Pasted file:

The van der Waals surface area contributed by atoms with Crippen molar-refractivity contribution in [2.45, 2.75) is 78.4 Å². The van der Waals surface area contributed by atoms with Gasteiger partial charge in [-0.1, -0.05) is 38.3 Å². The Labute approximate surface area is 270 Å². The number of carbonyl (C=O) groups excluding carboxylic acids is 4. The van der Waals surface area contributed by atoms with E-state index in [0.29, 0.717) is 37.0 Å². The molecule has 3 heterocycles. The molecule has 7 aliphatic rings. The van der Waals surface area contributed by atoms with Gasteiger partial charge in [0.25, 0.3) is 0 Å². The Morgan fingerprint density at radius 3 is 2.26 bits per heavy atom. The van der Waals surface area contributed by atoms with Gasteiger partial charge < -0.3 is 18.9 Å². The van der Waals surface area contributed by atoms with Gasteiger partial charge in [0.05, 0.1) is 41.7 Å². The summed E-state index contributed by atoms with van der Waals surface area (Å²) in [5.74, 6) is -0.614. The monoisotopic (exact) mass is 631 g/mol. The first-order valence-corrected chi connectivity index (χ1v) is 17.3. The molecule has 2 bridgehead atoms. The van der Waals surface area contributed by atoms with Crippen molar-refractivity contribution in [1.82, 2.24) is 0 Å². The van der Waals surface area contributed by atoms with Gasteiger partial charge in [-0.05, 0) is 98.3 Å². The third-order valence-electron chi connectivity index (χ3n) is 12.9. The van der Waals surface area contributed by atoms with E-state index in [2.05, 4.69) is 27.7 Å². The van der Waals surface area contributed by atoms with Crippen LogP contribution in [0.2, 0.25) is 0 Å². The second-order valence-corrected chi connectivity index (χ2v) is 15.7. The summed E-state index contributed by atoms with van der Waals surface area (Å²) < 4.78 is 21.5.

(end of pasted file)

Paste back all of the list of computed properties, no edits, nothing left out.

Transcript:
The van der Waals surface area contributed by atoms with Crippen molar-refractivity contribution in [2.45, 2.75) is 78.4 Å². The van der Waals surface area contributed by atoms with Gasteiger partial charge in [-0.1, -0.05) is 38.3 Å². The Labute approximate surface area is 270 Å². The number of carbonyl (C=O) groups excluding carboxylic acids is 4. The van der Waals surface area contributed by atoms with E-state index in [0.29, 0.717) is 37.0 Å². The molecule has 3 heterocycles. The molecule has 7 aliphatic rings. The van der Waals surface area contributed by atoms with Gasteiger partial charge in [0.25, 0.3) is 0 Å². The Morgan fingerprint density at radius 3 is 2.26 bits per heavy atom. The van der Waals surface area contributed by atoms with Gasteiger partial charge < -0.3 is 18.9 Å². The van der Waals surface area contributed by atoms with Gasteiger partial charge in [0.05, 0.1) is 41.7 Å². The summed E-state index contributed by atoms with van der Waals surface area (Å²) in [5.74, 6) is -0.614. The monoisotopic (exact) mass is 631 g/mol. The first-order valence-corrected chi connectivity index (χ1v) is 17.3. The molecule has 2 bridgehead atoms. The van der Waals surface area contributed by atoms with Crippen molar-refractivity contribution in [1.82, 2.24) is 0 Å². The van der Waals surface area contributed by atoms with Gasteiger partial charge in [-0.05, 0) is 98.3 Å². The third-order valence-electron chi connectivity index (χ3n) is 12.9. The van der Waals surface area contributed by atoms with E-state index in [2.05, 4.69) is 27.7 Å². The van der Waals surface area contributed by atoms with Crippen LogP contribution in [0.2, 0.25) is 0 Å². The second-order valence-corrected chi connectivity index (χ2v) is 15.7. The summed E-state index contributed by atoms with van der Waals surface area (Å²) < 4.78 is 21.5.